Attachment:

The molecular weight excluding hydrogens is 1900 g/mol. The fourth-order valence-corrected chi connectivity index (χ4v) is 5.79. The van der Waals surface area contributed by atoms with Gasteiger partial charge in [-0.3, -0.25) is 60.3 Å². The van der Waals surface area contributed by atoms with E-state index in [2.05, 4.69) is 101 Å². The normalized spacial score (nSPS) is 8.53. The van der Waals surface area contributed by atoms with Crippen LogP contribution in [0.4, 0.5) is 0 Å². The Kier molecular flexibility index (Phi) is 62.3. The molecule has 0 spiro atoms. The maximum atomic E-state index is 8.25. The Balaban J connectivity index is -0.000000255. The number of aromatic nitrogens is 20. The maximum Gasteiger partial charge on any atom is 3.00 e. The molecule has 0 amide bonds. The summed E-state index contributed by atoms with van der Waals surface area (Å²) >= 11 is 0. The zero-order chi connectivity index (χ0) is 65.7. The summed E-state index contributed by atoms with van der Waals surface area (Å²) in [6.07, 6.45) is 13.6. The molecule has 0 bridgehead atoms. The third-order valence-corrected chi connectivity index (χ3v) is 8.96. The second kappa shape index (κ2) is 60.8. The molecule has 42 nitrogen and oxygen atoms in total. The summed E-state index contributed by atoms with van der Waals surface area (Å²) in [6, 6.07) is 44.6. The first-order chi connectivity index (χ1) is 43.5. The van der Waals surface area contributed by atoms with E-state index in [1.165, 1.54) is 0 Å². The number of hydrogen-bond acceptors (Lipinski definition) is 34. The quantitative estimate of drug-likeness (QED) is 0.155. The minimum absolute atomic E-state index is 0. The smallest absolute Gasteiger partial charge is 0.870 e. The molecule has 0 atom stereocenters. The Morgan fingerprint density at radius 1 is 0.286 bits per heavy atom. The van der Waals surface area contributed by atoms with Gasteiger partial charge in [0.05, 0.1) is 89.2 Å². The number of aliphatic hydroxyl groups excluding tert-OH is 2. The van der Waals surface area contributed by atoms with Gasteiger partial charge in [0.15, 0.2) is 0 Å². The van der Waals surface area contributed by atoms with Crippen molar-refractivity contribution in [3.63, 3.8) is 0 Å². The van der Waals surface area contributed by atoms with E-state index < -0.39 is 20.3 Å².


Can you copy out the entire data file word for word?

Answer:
The molecular weight excluding hydrogens is 1900 g/mol. The fourth-order valence-corrected chi connectivity index (χ4v) is 5.79. The van der Waals surface area contributed by atoms with Gasteiger partial charge in [-0.3, -0.25) is 60.3 Å². The van der Waals surface area contributed by atoms with E-state index in [2.05, 4.69) is 101 Å². The normalized spacial score (nSPS) is 8.53. The van der Waals surface area contributed by atoms with Crippen LogP contribution in [0.4, 0.5) is 0 Å². The Kier molecular flexibility index (Phi) is 62.3. The molecule has 0 spiro atoms. The maximum atomic E-state index is 8.25. The Balaban J connectivity index is -0.000000255. The number of aromatic nitrogens is 20. The maximum Gasteiger partial charge on any atom is 3.00 e. The molecule has 0 amide bonds. The summed E-state index contributed by atoms with van der Waals surface area (Å²) >= 11 is 0. The zero-order chi connectivity index (χ0) is 65.7. The summed E-state index contributed by atoms with van der Waals surface area (Å²) in [6.07, 6.45) is 13.6. The molecule has 0 bridgehead atoms. The third-order valence-corrected chi connectivity index (χ3v) is 8.96. The second kappa shape index (κ2) is 60.8. The molecule has 42 nitrogen and oxygen atoms in total. The summed E-state index contributed by atoms with van der Waals surface area (Å²) in [6, 6.07) is 44.6. The first-order chi connectivity index (χ1) is 43.5. The van der Waals surface area contributed by atoms with E-state index in [1.165, 1.54) is 0 Å². The number of hydrogen-bond acceptors (Lipinski definition) is 34. The quantitative estimate of drug-likeness (QED) is 0.155. The minimum absolute atomic E-state index is 0. The smallest absolute Gasteiger partial charge is 0.870 e. The molecule has 0 atom stereocenters. The Morgan fingerprint density at radius 1 is 0.286 bits per heavy atom. The van der Waals surface area contributed by atoms with Gasteiger partial charge in [0.05, 0.1) is 89.2 Å². The number of aliphatic hydroxyl groups excluding tert-OH is 2. The van der Waals surface area contributed by atoms with Gasteiger partial charge in [0.15, 0.2) is 0 Å². The van der Waals surface area contributed by atoms with Crippen molar-refractivity contribution in [3.63, 3.8) is 0 Å². The van der Waals surface area contributed by atoms with E-state index < -0.39 is 20.3 Å².